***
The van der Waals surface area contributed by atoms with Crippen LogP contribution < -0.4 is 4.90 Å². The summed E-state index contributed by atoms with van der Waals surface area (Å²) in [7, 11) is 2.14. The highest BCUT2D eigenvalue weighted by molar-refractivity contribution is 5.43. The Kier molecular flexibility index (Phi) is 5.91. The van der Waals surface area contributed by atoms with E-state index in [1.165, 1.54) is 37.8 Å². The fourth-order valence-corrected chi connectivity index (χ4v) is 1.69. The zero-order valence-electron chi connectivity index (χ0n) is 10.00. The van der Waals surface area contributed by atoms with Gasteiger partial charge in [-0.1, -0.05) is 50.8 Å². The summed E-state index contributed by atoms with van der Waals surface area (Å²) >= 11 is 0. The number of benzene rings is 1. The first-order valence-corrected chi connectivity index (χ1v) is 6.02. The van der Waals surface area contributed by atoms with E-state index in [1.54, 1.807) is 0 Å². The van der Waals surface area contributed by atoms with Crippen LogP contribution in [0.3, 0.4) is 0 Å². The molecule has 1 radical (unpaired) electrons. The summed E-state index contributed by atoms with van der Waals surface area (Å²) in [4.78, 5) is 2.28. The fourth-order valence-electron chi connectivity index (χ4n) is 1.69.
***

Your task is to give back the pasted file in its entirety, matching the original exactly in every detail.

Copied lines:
The van der Waals surface area contributed by atoms with Crippen LogP contribution < -0.4 is 4.90 Å². The summed E-state index contributed by atoms with van der Waals surface area (Å²) in [7, 11) is 2.14. The highest BCUT2D eigenvalue weighted by molar-refractivity contribution is 5.43. The Kier molecular flexibility index (Phi) is 5.91. The van der Waals surface area contributed by atoms with E-state index in [1.165, 1.54) is 37.8 Å². The fourth-order valence-corrected chi connectivity index (χ4v) is 1.69. The zero-order valence-electron chi connectivity index (χ0n) is 10.00. The van der Waals surface area contributed by atoms with Gasteiger partial charge in [-0.1, -0.05) is 50.8 Å². The summed E-state index contributed by atoms with van der Waals surface area (Å²) >= 11 is 0. The number of benzene rings is 1. The first-order valence-corrected chi connectivity index (χ1v) is 6.02. The van der Waals surface area contributed by atoms with E-state index in [1.54, 1.807) is 0 Å². The van der Waals surface area contributed by atoms with Crippen LogP contribution in [0.3, 0.4) is 0 Å². The molecule has 1 radical (unpaired) electrons. The summed E-state index contributed by atoms with van der Waals surface area (Å²) in [4.78, 5) is 2.28. The fourth-order valence-electron chi connectivity index (χ4n) is 1.69.